Looking for an exercise approach that will give your mind a makeover? Here are the best ways to move to support your mental health and wellbeing…

By Emma Lewis

The modern world with all of its challenges, from its fast pace and lack of downtime to pandemics and the resulting uncertainties, can be hard to cope with. However, if you’re finding it tough to manage your mental health and keep on top of stress and anxiety levels, exercise may be just what you need.

According to a large study published in the medical journal The Lancet, people who exercised during the month-long trial period had 43 percent fewer days of poor mental health than those who did not exercise.

All exercise types helped, but the best results were for popular team sports, cycling and aerobic and gym activities. Exercising three-to-five times a week and for 45 minutes at a time was optimum in terms of frequency and duration.

And it seems that, as a result of Covid, more people are prioritising exercising for mental wellbeing and actively seeking out activities that help them feel better.

Indeed, according to a post-lockdown survey by smart bike brand Apex, which polled 500 people aged 25 to 45, four-in-five people said they now exercise to boost their mood and support their mental health, choosing their workout based on the desired psychological outcome.

And over half of respondents admitted that they exercise to support their mental health more now than they did before the pandemic. But why is exercise so good for your mental health and what can you do to help boost your happy hormones?

Happy runner

Why is exercise good for our mental health?

Psychologist Dr Robin Hart explains how and why exercise gives our mental health a helping hand. ‘Our brains and bodies are part of the same amazing machine, and that machine needs a bit of looking after,’ he says.

‘Even gentle exercise has a powerful effect on our physical and mental wellbeing: something as simple as a 20-minute walk can clear your head and give you a better perspective on your situation.’ It’s all down to reducing stress hormones, he adds.

‘Your body’s fight-or-flight response is really handy in a world full of sabre-toothed tigers, but it’s not so great with workplace stress.

‘The same stress hormones designed to prevent us from becoming dinner, such as cortisol and adrenaline, also kick in when we’re dealing with deadlines or difficult clients. Over time, those hormones can have chronic effects on our mental wellbeing. Moderate exercise can help counteract this, though.’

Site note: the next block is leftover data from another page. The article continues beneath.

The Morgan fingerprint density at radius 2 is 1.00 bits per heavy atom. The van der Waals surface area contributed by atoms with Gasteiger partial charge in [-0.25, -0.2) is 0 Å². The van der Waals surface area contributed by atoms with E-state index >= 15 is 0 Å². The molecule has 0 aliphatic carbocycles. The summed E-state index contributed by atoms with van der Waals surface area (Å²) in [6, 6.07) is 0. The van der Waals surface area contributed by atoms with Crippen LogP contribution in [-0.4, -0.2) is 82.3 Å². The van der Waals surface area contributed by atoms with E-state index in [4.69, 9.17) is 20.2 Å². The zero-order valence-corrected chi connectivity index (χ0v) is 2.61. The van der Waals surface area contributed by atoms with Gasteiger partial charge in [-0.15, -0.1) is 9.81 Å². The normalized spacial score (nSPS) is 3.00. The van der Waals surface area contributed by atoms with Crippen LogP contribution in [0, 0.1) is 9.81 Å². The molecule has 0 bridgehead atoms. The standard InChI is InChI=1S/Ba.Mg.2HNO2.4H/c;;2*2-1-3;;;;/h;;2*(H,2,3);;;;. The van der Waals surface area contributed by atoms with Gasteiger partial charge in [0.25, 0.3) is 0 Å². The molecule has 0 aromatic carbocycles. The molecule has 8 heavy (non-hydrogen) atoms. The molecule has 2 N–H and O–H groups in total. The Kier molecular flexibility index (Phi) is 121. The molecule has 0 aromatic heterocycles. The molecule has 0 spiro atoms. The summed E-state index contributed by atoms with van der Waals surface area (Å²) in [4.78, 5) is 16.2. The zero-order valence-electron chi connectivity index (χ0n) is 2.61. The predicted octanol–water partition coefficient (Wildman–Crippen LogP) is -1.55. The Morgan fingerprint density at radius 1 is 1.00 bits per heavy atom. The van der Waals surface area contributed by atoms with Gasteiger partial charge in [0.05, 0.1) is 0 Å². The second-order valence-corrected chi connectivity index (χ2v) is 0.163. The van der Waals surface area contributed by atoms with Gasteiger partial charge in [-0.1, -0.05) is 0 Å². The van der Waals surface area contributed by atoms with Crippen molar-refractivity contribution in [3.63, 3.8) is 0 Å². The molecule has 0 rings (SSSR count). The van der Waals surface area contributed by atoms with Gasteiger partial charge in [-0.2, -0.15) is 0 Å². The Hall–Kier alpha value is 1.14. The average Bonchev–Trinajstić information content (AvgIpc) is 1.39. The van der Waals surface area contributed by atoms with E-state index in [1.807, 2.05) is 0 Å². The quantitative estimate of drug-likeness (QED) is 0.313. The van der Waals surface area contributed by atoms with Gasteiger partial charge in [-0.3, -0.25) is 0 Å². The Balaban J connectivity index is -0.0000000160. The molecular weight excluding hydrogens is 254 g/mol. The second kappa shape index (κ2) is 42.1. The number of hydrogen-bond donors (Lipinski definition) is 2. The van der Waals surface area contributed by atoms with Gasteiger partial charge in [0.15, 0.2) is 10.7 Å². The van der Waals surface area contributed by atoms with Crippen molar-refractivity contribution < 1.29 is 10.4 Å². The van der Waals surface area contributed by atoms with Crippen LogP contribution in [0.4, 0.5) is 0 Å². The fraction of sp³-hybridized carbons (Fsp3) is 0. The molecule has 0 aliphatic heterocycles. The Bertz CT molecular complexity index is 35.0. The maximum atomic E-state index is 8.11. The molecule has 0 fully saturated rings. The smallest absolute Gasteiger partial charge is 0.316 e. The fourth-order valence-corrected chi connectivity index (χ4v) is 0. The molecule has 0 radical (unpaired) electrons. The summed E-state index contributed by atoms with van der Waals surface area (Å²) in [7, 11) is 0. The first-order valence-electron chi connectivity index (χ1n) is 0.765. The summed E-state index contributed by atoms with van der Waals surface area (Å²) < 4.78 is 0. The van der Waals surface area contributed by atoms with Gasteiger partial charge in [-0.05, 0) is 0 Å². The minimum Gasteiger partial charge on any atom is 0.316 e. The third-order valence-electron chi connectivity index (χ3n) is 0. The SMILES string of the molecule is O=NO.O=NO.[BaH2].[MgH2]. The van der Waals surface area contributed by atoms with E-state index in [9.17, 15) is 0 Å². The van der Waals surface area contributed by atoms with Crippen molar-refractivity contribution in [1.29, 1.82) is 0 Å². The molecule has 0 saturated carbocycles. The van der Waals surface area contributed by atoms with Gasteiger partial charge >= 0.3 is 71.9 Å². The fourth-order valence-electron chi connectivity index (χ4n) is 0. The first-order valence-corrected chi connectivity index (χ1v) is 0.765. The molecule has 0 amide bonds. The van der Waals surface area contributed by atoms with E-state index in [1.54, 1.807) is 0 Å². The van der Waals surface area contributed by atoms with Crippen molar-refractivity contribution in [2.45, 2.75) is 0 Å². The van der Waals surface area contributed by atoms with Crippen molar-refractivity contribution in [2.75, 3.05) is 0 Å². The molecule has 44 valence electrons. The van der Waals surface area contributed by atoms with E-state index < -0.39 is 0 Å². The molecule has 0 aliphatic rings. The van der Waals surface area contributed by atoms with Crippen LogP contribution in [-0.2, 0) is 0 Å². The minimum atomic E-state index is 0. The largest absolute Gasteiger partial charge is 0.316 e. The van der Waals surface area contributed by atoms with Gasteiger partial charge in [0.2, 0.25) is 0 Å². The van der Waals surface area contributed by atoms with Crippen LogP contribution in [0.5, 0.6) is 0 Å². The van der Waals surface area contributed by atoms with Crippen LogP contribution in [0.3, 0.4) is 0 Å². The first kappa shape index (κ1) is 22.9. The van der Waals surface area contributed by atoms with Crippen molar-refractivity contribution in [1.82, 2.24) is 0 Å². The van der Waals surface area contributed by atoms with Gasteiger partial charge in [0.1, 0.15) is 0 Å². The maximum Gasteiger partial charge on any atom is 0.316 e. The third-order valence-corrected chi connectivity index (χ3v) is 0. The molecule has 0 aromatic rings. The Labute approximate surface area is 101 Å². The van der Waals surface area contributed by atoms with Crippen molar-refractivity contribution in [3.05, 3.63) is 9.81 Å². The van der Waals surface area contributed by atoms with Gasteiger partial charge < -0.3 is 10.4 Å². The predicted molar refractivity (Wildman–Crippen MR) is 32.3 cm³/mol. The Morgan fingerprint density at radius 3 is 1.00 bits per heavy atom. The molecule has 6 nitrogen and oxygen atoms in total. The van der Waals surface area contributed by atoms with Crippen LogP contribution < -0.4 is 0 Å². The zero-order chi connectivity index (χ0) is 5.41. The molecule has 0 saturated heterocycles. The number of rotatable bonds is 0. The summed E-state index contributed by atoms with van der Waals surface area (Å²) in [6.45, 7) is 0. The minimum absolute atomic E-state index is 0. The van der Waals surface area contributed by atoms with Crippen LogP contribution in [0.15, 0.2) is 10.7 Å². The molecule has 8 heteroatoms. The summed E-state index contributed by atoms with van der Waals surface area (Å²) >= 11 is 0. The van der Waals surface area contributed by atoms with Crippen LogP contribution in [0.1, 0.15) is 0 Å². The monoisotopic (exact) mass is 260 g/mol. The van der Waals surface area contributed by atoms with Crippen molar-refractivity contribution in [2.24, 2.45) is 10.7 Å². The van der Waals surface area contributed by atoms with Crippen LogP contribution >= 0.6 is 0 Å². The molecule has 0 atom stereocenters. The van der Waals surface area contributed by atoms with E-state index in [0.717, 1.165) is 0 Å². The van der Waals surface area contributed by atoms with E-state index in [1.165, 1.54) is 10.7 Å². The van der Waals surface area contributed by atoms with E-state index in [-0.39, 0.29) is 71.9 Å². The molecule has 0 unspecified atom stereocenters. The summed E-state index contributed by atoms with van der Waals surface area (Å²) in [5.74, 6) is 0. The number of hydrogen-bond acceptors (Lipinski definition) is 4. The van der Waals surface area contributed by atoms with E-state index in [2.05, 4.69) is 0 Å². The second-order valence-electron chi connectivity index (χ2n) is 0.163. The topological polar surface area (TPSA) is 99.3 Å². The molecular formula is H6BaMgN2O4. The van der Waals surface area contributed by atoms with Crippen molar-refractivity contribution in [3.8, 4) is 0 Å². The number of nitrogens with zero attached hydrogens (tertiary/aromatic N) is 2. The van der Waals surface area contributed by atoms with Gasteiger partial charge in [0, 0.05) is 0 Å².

Your body also releases ‘happy hormones’, such as endorphins, during exercise, says Hart. ‘Endorphins are the“feel-good” peptides that our body releases to fight pain. They’re also brilliant mood boosters. If you’ve ever felt euphoric after intense exercise, that’s your endorphins kicking in.’

Exercise can also, of course, distract you from stressors, especially if it’s a sociable activity, such as a team sport, or one that requires you to concentrate hard on what you’re doing.

Another useful knock-on effect of exercise is that it can improve your quality of sleep. Why is this so important? Because lack of sleep is linked to conditions including depression and anxiety.

And, of course, the physical benefits of a regular exercise routine will give you a psychological boost, too. Who doesn’t like feeling stronger and more energetic, and looking more toned?

Happy fit woman fitness goals

What are the best types of exercise for supporting mental health?

We all have different preferences when it comes to exercise. So, doing something you enjoy is probably the top priority for supporting your mental health and helping you feel good.

‘Finding the right type of exercise is key, and is personality dependent,’ says Dr Nerina Ramlakhan, a neurophysiologist and sleep expert. ‘While some might opt for the community feel of a gym and group classes, others might prefer solitary exercise such as running.’

It can also depend how you feel at that time, so self-awareness is key. Ramlakhan suggests you ask yourself why you want to exercise. Use questions such as, ‘Do I want to exercise to meet other people, or to let off steam and process my thoughts and feelings at the end of a stressful day?’.

And don’t forget that exercising outdoors can boost your feel-good feelings even more. A recent study published in the International Journal of Environmental Health Research shows simply being in a park for just 20 minutes is enough to improve your wellbeing.

Still not sure what type of exercise to go for? ‘Shop around and find something that really resonates for you and go for it! For those who like a challenge, climbing or even wild swimming can have a huge mental-health benefit,’ says Ramlakhan. ‘Taking risks in a safe environment can have a significant impact on our fear response and has been shown to reduce anxiety.’

However, do be aware that intense exercise appears to boost stress hormone cortisol rather than reduce it (according to a joint US and Estonian study published in the Journal of Endocrinological Investigation). So, if you’re feeling really stressed, it may be best to choose an activity that doesn’t cause your pulse to race.

Happy woman

How to schedule fitness into your daily routine

Once you’ve decided which activities you’d like to do, schedule them into your routine. Ramlakhan suggests exercising first thing in the morning, even if it’s just for 10 minutes. ‘Plan what you’re going to do the next day on the day before,’ she says.

‘Make it fun and achievable. Telling yourself you’re going to go out for an hour-long run is likely to present too much of a challenge. Instead, set small but realistic goals and do enough, but not too much. This way, you’re more likely to want to come back the next day and do more.’

She suggests simply aiming for your 10,000 steps a day can be a good way to get a fitness habit going. Remember, too, that walking with others can help you banish feelings of isolation as well as motivating you to get out there.

Online exercise classes designed to support your mental health and wellbeing

Try these classes that are designed to support your mental health…